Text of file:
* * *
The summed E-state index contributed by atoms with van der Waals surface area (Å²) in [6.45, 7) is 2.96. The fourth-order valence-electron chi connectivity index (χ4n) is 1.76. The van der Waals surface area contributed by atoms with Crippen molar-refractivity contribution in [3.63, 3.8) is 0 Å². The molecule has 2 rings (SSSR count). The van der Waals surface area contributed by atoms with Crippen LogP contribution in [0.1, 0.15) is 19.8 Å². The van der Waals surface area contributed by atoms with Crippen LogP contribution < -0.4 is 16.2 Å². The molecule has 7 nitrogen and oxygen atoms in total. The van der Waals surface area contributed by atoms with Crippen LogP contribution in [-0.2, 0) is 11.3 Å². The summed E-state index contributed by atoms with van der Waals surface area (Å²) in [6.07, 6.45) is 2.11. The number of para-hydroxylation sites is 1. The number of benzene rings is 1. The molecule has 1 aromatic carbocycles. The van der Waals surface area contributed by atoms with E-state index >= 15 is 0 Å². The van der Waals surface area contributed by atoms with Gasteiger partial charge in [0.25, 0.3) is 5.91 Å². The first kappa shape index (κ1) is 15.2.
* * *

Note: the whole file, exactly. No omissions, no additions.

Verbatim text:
The summed E-state index contributed by atoms with van der Waals surface area (Å²) in [6.45, 7) is 2.96. The fourth-order valence-electron chi connectivity index (χ4n) is 1.76. The van der Waals surface area contributed by atoms with Crippen molar-refractivity contribution in [3.63, 3.8) is 0 Å². The molecule has 2 rings (SSSR count). The van der Waals surface area contributed by atoms with Crippen LogP contribution in [0.1, 0.15) is 19.8 Å². The van der Waals surface area contributed by atoms with Crippen LogP contribution < -0.4 is 16.2 Å². The molecule has 7 nitrogen and oxygen atoms in total. The van der Waals surface area contributed by atoms with Crippen LogP contribution in [-0.2, 0) is 11.3 Å². The summed E-state index contributed by atoms with van der Waals surface area (Å²) in [6.07, 6.45) is 2.11. The number of para-hydroxylation sites is 1. The number of benzene rings is 1. The molecule has 1 aromatic carbocycles. The van der Waals surface area contributed by atoms with E-state index >= 15 is 0 Å². The van der Waals surface area contributed by atoms with Gasteiger partial charge in [0.25, 0.3) is 5.91 Å². The first kappa shape index (κ1) is 15.2.